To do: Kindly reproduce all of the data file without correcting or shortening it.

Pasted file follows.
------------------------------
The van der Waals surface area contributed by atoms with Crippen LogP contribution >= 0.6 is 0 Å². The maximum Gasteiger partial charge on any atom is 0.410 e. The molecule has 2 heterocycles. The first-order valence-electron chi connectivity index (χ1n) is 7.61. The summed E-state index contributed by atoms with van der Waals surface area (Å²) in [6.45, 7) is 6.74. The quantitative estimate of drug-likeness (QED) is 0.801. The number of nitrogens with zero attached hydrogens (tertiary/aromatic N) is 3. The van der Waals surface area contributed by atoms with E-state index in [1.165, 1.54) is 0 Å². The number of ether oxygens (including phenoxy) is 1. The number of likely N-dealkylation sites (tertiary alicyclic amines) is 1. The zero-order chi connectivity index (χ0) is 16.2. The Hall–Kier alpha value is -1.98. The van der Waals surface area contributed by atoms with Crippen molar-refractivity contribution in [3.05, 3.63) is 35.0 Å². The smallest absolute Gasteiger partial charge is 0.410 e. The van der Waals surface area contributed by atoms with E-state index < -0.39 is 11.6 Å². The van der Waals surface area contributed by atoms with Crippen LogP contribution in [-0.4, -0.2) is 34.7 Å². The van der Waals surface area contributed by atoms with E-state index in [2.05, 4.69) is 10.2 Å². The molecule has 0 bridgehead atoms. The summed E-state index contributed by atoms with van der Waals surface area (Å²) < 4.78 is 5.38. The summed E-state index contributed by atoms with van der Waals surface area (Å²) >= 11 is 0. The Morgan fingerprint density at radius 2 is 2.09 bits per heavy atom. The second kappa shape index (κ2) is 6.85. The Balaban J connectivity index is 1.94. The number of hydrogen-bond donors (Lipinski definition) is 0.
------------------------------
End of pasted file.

The van der Waals surface area contributed by atoms with Crippen LogP contribution >= 0.6 is 0 Å². The maximum Gasteiger partial charge on any atom is 0.410 e. The molecule has 2 heterocycles. The first-order valence-electron chi connectivity index (χ1n) is 7.61. The summed E-state index contributed by atoms with van der Waals surface area (Å²) in [6.45, 7) is 6.74. The quantitative estimate of drug-likeness (QED) is 0.801. The number of nitrogens with zero attached hydrogens (tertiary/aromatic N) is 3. The van der Waals surface area contributed by atoms with E-state index in [1.165, 1.54) is 0 Å². The number of ether oxygens (including phenoxy) is 1. The number of likely N-dealkylation sites (tertiary alicyclic amines) is 1. The zero-order chi connectivity index (χ0) is 16.2. The Hall–Kier alpha value is -1.98. The van der Waals surface area contributed by atoms with Crippen molar-refractivity contribution in [3.05, 3.63) is 35.0 Å². The smallest absolute Gasteiger partial charge is 0.410 e. The van der Waals surface area contributed by atoms with E-state index < -0.39 is 11.6 Å². The van der Waals surface area contributed by atoms with Crippen LogP contribution in [-0.4, -0.2) is 34.7 Å². The van der Waals surface area contributed by atoms with E-state index in [2.05, 4.69) is 10.2 Å². The molecule has 0 bridgehead atoms. The summed E-state index contributed by atoms with van der Waals surface area (Å²) < 4.78 is 5.38. The summed E-state index contributed by atoms with van der Waals surface area (Å²) >= 11 is 0. The Morgan fingerprint density at radius 2 is 2.09 bits per heavy atom. The second kappa shape index (κ2) is 6.85. The Balaban J connectivity index is 1.94. The number of hydrogen-bond donors (Lipinski definition) is 0.